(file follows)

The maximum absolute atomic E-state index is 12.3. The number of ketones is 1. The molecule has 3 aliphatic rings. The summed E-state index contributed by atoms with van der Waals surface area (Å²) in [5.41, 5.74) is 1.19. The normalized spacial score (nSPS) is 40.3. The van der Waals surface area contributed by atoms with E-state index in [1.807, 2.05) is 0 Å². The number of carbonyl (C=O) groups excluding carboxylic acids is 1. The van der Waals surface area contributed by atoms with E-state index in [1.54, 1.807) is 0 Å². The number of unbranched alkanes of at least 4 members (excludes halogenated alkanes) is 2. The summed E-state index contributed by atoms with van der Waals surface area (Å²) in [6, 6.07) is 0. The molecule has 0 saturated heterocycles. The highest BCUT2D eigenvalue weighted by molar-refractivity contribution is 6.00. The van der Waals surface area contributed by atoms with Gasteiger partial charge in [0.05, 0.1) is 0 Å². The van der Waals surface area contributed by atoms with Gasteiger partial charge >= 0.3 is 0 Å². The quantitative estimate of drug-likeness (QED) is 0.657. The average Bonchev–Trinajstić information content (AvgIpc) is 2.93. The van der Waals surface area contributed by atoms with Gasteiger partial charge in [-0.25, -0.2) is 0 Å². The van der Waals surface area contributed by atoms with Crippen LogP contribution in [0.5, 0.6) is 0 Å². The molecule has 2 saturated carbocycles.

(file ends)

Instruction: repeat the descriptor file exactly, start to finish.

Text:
The maximum absolute atomic E-state index is 12.3. The number of ketones is 1. The molecule has 3 aliphatic rings. The summed E-state index contributed by atoms with van der Waals surface area (Å²) in [5.41, 5.74) is 1.19. The normalized spacial score (nSPS) is 40.3. The van der Waals surface area contributed by atoms with E-state index in [1.807, 2.05) is 0 Å². The number of carbonyl (C=O) groups excluding carboxylic acids is 1. The van der Waals surface area contributed by atoms with E-state index in [1.54, 1.807) is 0 Å². The number of unbranched alkanes of at least 4 members (excludes halogenated alkanes) is 2. The summed E-state index contributed by atoms with van der Waals surface area (Å²) in [6, 6.07) is 0. The molecule has 0 saturated heterocycles. The highest BCUT2D eigenvalue weighted by molar-refractivity contribution is 6.00. The van der Waals surface area contributed by atoms with Gasteiger partial charge in [0.05, 0.1) is 0 Å². The van der Waals surface area contributed by atoms with Gasteiger partial charge >= 0.3 is 0 Å². The quantitative estimate of drug-likeness (QED) is 0.657. The average Bonchev–Trinajstić information content (AvgIpc) is 2.93. The van der Waals surface area contributed by atoms with Gasteiger partial charge in [-0.25, -0.2) is 0 Å². The van der Waals surface area contributed by atoms with Crippen LogP contribution in [0.5, 0.6) is 0 Å². The molecule has 2 saturated carbocycles.